Cholesterol drop predicates Parkinson's in men

Research reported by the American Journal of Medical Care, in January 2021, found that a drop in levels of Total Cholesterol and LDL Cholesterol in the blood tests of men is an early indicator of the onset of Parkinson's disease.

Parkinson's appears without warning, so the researchers decided to examine the routine blood tests of People With Parkinson's taken over a period of years before the appearance of the disease, and compare these to the blood tests of a control group.

One factor stood out in the data pertaining to men (a drop in Cholesterol) and a completely different factor in relation to women (a rise in blood pressure).

No other factor showed any relevance.

Similar research in Korea confirmed this finding, but also reported evidence that the taking of statins may have been causative of the drop in Cholesterol, causing the onset of Parkinson's.

This Korean research was answered by research in Italy, which found that some PWPs (Persons with Parkinson's) had stopped taking statins long before the onset of the disease, (in response to a drop in Cholesterol or loss of muscle tone), inferring that the taking of statins was not causative of the Parkinson's. However, the editors of the scientific journal in which this research was published added a note to this report that it should not be taken as evidence that statins are recommended for PWPs.

I, myself, stopped taking statins in 2007, after I had a back-muscle spasm, and I suspected (despite being advised to the contrary by my medical advisers) that statins were causing a loss of muscle tone all over my body. I have noticed a recovery of muscle-tone in the 15 years since then. My picture, here, shows, that, while I am no Charles Atlas, I now have a fairly normal biceps, which was non-existent after four years on a light dose of statins. (I am not suspect of having Parkinson's. While my LDL is considered high, my HDL ratio is normal).

All research confirms that high levels of HDL (the "good cholesterol"), coupled with regular exercise, slow down the advance of Parkinson's. Unfortunately, due to loss of muscle tone in those who have the disease, it takes greater will-power to take the necessary exercise.

The brain, which uses 25% of the body's total cholesterol, has a high need of this magic stuff. It is needed for the re-generation of brain cells, among a host of other things.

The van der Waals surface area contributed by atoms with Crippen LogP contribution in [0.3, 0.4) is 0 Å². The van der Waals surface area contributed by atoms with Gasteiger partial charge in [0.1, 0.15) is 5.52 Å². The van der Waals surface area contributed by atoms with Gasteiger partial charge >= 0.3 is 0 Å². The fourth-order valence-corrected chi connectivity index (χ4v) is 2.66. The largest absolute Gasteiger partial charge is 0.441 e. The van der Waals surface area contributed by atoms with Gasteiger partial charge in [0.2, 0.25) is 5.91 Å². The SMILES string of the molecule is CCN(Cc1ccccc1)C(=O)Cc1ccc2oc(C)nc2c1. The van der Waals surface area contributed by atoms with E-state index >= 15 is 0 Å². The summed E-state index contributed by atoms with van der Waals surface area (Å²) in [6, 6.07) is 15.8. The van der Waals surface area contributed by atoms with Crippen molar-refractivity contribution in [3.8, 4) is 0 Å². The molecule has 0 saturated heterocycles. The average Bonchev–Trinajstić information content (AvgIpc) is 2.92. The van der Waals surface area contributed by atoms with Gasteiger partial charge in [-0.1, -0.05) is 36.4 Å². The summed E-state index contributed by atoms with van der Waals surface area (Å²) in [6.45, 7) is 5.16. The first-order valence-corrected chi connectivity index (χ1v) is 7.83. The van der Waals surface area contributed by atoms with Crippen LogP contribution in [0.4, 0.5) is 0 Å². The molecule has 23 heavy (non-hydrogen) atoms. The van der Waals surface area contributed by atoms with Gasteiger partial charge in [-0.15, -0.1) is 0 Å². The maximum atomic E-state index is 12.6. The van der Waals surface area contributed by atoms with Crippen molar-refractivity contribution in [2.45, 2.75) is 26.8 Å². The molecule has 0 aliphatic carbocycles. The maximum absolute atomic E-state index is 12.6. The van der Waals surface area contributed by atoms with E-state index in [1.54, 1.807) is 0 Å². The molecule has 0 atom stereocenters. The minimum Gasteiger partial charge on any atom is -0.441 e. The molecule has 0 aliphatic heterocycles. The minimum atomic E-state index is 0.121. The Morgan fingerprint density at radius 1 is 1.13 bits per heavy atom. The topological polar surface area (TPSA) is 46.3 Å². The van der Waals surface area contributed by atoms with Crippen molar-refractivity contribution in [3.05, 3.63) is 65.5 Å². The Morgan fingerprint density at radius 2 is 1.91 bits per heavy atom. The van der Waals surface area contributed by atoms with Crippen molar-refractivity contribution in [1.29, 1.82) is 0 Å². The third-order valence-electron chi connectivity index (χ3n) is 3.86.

Advocates of Keto diets assert that best sources of Cholesterol are animal fats (from eggs, meat, milk, fish) and that these foods are also associated with high HDL. They surmise that the reason they are so is that animal fats, in the diet, are added directly to the blood stream, and that unused natural cholesterol returns promptly to the liver to be discarded. It is not the total cholesterol, or level of LDLs (often called "bad cholesterol") which is important, but the ratio of Total Cholesterol to HDL (in other words the ratio between cholesterol dispersed and that returned). A normal ratio indicates that the lipo-system is performing normally.

Where the body cells do not have sufficient natural cholesterol, the liver is called upon to manufacture the stuff from carbohydrates, and this, say the Keto advocates, is an unhealthy process, particularly if the person is relying on bread and sugar for energy intake.

Wheat Belly: see What is a wheat belly?

Keto Body: see    

According to Keto advocates, a diet based on fats and proteins produces a lean, potentially muscular, body, (noticeably losing fat in about 21 days on a no-carb, increased fat, diet), but a diet based on carbohydrates, particularly wheat and sugar, produces an obese body. Gurus like Patrick Holford advocate a balance between complex carbs and fats, and reducing reliance on wheat and sweet foods by adding other complex carbohydrates, such as quinoa, seeds, and oats.

O'Connell Bridge, Dublin, c. 1932. No sign of obesity among the citizens at that time, when the diet was still traditional: milk, potatoes, eggs, meat and cabbage, porridge and non-modified wheat. Click on the picture for an enlarged view.

Statins interfere with the normal functioning of the liver and may deny cells the cholesterol they actually need, giving rise, perhaps, to many potential side-effects, including possibly triggering Parkinson's.

Other research, however, finds that statins may be beneficial in offsetting the advance of Parkinson's and other age-related diseases. If in doubt, ask your doctor?

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